I think the bird I got a shot of, above, is a female, as the crown is quite yellow. The crown in the males is a vibrant orange.

Everybody loves the busy busy tiny kinglets, constantly in motion, flicking their tails, flying from branch to branch, tree to tree. In fact, these birds are so hyperactive that over the years I have found it nearly impossible to get a clear shot of one. Just when you think you have your specimen lined up in your sights, with a flick of its tail, it’s gone.

For some reason, this little guy slowed down just long enough for me to squeeze off a frame or two.

Bird photography — like all wildlife photography — it’s all about timing. And luck.

© BCP 2011

A king-size bed for a field mouse maybe?

The opened seed pod, overwintered, of a milkweed plant, Asclepias syriaca, in Sun Valley last week. © BCP 2011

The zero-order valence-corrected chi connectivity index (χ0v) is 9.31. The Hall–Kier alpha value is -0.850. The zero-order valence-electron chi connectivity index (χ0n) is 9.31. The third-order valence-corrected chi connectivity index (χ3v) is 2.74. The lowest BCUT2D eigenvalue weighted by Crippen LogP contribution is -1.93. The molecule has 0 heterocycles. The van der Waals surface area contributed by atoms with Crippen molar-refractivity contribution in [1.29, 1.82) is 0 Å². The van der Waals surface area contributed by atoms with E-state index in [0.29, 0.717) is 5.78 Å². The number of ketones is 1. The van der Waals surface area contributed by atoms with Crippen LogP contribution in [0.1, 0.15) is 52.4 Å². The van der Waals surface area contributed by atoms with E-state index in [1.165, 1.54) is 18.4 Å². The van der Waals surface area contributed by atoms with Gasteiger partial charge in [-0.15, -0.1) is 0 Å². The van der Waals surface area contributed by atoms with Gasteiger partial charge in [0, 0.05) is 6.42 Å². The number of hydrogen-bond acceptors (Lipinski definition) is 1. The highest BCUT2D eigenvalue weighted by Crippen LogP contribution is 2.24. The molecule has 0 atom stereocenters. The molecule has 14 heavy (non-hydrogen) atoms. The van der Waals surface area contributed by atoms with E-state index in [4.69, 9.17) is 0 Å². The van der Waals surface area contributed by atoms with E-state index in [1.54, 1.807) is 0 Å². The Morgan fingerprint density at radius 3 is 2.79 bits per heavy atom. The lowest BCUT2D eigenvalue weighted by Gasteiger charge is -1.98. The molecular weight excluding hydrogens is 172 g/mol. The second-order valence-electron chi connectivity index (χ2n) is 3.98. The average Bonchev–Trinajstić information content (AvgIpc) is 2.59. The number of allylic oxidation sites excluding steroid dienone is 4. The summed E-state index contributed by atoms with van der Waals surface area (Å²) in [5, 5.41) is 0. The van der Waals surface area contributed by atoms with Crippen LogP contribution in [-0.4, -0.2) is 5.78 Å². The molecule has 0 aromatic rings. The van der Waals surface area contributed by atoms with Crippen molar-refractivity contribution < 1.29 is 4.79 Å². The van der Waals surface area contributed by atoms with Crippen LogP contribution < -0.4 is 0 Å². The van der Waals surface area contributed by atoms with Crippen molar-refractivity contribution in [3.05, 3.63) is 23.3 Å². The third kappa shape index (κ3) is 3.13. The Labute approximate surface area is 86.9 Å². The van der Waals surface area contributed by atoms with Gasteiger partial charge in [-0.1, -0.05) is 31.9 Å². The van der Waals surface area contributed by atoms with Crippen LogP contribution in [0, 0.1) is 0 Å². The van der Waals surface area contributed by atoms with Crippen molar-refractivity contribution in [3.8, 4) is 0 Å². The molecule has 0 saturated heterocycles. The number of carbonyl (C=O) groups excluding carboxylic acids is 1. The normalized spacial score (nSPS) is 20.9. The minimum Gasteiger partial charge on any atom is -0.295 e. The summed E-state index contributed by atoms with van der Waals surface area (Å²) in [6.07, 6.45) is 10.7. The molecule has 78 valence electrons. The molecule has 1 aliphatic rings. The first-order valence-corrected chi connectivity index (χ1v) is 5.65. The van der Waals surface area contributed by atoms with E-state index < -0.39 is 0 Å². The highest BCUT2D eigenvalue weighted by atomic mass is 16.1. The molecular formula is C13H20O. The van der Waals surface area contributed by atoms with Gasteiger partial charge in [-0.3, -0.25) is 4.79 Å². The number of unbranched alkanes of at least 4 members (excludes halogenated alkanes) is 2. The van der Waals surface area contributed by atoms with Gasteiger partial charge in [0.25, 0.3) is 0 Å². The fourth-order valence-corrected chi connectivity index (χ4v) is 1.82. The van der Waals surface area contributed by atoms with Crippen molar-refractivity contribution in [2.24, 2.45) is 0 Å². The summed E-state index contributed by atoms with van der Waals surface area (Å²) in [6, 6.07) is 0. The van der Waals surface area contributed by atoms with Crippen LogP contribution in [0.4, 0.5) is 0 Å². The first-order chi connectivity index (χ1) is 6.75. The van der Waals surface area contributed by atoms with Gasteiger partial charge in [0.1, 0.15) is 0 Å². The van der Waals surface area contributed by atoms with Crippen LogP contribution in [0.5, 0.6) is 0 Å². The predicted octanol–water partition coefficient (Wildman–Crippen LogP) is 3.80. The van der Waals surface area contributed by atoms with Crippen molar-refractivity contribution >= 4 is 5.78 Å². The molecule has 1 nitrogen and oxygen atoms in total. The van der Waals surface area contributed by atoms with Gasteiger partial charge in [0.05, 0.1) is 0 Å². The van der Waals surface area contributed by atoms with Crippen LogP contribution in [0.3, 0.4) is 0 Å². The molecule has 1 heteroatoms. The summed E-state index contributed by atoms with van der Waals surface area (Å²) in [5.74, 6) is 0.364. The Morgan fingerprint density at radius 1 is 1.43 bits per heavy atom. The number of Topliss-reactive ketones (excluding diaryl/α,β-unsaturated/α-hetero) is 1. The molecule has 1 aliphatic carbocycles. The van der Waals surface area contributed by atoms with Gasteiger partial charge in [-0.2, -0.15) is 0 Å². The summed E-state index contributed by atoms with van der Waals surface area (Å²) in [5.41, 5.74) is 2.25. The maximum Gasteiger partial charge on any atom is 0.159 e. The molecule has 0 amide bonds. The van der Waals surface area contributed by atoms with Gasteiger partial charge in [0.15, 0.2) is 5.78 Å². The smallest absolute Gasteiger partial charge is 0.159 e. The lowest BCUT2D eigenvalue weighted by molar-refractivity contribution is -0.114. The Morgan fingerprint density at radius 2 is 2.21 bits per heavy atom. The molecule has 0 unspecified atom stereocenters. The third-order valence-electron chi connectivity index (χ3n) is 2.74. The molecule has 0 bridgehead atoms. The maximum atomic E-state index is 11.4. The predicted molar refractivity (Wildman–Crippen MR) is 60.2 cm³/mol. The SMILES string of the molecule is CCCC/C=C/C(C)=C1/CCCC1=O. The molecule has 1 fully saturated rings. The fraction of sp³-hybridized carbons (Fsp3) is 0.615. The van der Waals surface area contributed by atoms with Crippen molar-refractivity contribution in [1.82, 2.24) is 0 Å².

Traipsing about in Sun Valley last week (Thursday, April 7, if memory serves, I came across an area of the field where there were countless  milkweed plants, all with their pods exploded open.

For some reason, I couldn’t think of them solely as the fruiting bodies of the milkweed, Asclepias syriaca. The hardened exterior shell of the pods made me think of Wynken, Blynken and Nod, who sailed off one night in a wooden shoe.

Then I thought about it some more, and decided that the pod, with its silky seeds attached, would make the most beautiful, comfortable bed in the world for a mouse. Or for a Lilliputian.

Just looking at the soft silky strands made me want to lie down and drift away.

© BCP 2011